Armenia, a mountainous country in the South Caucasus, was conquered by the Ottomans in the closing decade of the 14th century. Before the Ottoman conquest, the Armenians were groaning under the oppressive weight of the Byzantine Empire and the Greek Orthodox Church. The Armenian Church was not allowed to function because the Greek Orthodox Church regarded it as heretical. The Ottoman rulers granted the Armenians, as well as other Christian denominations and sects and Jewish communities, substantial religious, legal and cultural autonomy and allowed them to preserve their beliefs and rituals, language and cultural traditions. The Ecumenical Patriarchate of Constantinople, which regulated and oversaw the religious and cultural affairs of the Armenians, was established in Istanbul.

In the course of time, the Armenians became well integrated into the Ottoman Empire and made significant contributions to its economy, polity and society. They held prominent positions as bankers, traders, architects, ministers, diplomats and bureaucrats. A prominent Armenian, Abraham Pasha, became a minister in the Ottoman Empire. Gabriel Noradonkyan, a prominent Armenian diplomat, served as Foreign Minister of the Ottoman Empire in 1912-13. Calouste Gulbenkian, an Armenian banker, became one of the main advisers of the National Bank of Turkey. Sixteen of the eighteen most prominent bankers in the Ottoman Empire were Armenians. Ottoman sultans commissioned Armenian architects, particularly those of the Balyan family, to build their palaces, mosques and other buildings in the 19th century. The imperial palaces of Dolmabahce and Beylerbeyi, well-known architectural monuments of Istanbul, were built by the architects of the Balyan family. Several mosques along the Bosporus were built by the Balyans. Armenian musicians like Hamparsum Limoncuyan played a significant role in preserving Ottoman music. Edgar Manas, a prominent Armenian musician, was one of the composers of the Turkish national anthem.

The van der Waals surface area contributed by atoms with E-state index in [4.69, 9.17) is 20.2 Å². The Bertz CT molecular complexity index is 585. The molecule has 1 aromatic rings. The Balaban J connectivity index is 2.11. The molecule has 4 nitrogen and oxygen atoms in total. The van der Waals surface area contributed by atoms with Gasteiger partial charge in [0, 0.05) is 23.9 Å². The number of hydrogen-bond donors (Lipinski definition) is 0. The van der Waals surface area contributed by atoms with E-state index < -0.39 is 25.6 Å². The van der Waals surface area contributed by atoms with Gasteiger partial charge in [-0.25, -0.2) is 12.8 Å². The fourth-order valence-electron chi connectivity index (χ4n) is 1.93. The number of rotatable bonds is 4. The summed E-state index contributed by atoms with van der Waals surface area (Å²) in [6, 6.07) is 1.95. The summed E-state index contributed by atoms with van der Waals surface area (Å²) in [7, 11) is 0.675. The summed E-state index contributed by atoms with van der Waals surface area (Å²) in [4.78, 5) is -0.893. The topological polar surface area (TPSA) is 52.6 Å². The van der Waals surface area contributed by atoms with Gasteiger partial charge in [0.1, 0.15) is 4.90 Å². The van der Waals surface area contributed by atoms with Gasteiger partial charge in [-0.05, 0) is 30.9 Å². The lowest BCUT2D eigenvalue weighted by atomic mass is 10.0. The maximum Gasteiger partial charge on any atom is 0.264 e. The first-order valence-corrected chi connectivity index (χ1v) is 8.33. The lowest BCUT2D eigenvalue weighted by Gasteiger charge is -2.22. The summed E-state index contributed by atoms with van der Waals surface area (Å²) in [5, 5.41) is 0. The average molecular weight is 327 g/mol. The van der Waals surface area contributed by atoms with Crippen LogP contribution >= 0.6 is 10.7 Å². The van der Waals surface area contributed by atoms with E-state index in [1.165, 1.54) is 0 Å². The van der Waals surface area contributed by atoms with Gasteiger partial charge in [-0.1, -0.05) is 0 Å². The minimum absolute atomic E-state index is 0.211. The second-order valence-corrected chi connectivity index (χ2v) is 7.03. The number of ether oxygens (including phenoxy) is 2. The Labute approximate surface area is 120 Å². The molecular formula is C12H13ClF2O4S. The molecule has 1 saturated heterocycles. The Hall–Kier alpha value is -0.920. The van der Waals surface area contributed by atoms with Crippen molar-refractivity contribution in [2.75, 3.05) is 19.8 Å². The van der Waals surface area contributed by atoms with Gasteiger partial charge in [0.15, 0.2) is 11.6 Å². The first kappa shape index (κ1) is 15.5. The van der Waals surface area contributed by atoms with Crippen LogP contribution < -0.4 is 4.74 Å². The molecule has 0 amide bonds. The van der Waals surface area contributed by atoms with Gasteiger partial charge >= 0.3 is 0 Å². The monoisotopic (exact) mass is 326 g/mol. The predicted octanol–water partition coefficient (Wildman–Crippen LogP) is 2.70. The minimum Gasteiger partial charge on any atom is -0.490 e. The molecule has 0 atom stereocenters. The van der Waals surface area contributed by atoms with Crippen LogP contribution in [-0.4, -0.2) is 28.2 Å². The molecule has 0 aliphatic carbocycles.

The decline of the Ottoman Empire began in the 19th century. There were Christian uprisings against the Ottoman Empire in the Balkans in the closing decades of the 19th century. In the Russo-Turkish War of 1877-78, which was fought between the Ottoman Empire and the Russian Empire, several Balkan countries allied themselves with the Russians. Following the war, hundreds of thousands of Ottoman Muslims were forced to flee the Caucasus and the Balkans. More than 600,000 Circassian Muslims were expelled from the Caucasus by the Russians. In 1881 Austria occupied the Ottoman province of Bosnia-Herzegovina. In the First Balkan War (1912-13), Serbia, Greece, Bulgaria and Montenegro, which were under Ottoman control, rose in revolt against the Ottoman Empire. The Ottoman forces were defeated and more than 85% of the territories held by the Ottomans were lost. The loss of the Ottoman provinces in the Balkans resulted in atrocities, expulsion and deportation of Ottoman Muslims. More than 5 million Ottomans, mostly Muslims, were driven out of their ancestral homes in the Balkans, the Caucasus and Anatolia. The colossal suffering and hardships of Ottoman Muslims in the wake of the Russo-Turkish War and the Balkan wars remain largely unknown to the outside world.